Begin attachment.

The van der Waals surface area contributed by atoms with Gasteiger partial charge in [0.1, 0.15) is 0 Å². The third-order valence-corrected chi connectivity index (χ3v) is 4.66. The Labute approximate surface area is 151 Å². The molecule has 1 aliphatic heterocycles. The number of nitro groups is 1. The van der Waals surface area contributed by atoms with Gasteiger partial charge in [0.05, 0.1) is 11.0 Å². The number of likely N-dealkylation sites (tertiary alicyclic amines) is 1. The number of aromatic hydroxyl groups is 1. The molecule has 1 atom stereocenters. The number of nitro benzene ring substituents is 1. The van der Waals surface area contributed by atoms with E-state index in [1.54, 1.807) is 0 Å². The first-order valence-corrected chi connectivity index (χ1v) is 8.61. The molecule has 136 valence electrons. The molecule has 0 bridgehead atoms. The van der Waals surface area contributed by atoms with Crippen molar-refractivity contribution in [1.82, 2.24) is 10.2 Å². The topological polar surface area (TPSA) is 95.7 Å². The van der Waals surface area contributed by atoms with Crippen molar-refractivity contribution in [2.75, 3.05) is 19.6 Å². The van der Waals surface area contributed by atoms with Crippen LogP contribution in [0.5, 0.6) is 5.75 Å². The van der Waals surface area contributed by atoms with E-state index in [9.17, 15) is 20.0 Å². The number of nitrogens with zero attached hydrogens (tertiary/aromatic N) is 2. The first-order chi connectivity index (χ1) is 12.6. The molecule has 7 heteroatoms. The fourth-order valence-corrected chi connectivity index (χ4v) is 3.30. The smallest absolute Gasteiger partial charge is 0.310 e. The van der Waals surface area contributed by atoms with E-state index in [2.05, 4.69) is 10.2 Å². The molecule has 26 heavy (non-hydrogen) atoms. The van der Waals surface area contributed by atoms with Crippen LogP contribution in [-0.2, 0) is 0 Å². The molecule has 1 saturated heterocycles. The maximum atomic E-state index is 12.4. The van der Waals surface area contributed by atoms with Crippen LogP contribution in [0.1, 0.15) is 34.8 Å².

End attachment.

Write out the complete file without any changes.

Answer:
The van der Waals surface area contributed by atoms with Gasteiger partial charge in [0.1, 0.15) is 0 Å². The third-order valence-corrected chi connectivity index (χ3v) is 4.66. The Labute approximate surface area is 151 Å². The molecule has 1 aliphatic heterocycles. The number of nitro groups is 1. The van der Waals surface area contributed by atoms with Gasteiger partial charge in [0.05, 0.1) is 11.0 Å². The number of likely N-dealkylation sites (tertiary alicyclic amines) is 1. The number of aromatic hydroxyl groups is 1. The molecule has 1 atom stereocenters. The number of nitro benzene ring substituents is 1. The van der Waals surface area contributed by atoms with E-state index in [1.54, 1.807) is 0 Å². The first-order valence-corrected chi connectivity index (χ1v) is 8.61. The molecule has 136 valence electrons. The molecule has 0 bridgehead atoms. The van der Waals surface area contributed by atoms with Crippen molar-refractivity contribution in [1.82, 2.24) is 10.2 Å². The topological polar surface area (TPSA) is 95.7 Å². The van der Waals surface area contributed by atoms with Crippen molar-refractivity contribution in [2.75, 3.05) is 19.6 Å². The van der Waals surface area contributed by atoms with Crippen LogP contribution in [0.5, 0.6) is 5.75 Å². The van der Waals surface area contributed by atoms with E-state index in [9.17, 15) is 20.0 Å². The number of nitrogens with zero attached hydrogens (tertiary/aromatic N) is 2. The first-order chi connectivity index (χ1) is 12.6. The molecule has 7 heteroatoms. The fourth-order valence-corrected chi connectivity index (χ4v) is 3.30. The smallest absolute Gasteiger partial charge is 0.310 e. The van der Waals surface area contributed by atoms with E-state index in [2.05, 4.69) is 10.2 Å². The molecule has 26 heavy (non-hydrogen) atoms. The van der Waals surface area contributed by atoms with Crippen LogP contribution in [-0.2, 0) is 0 Å². The molecule has 1 saturated heterocycles. The maximum atomic E-state index is 12.4. The van der Waals surface area contributed by atoms with Crippen LogP contribution in [0.1, 0.15) is 34.8 Å².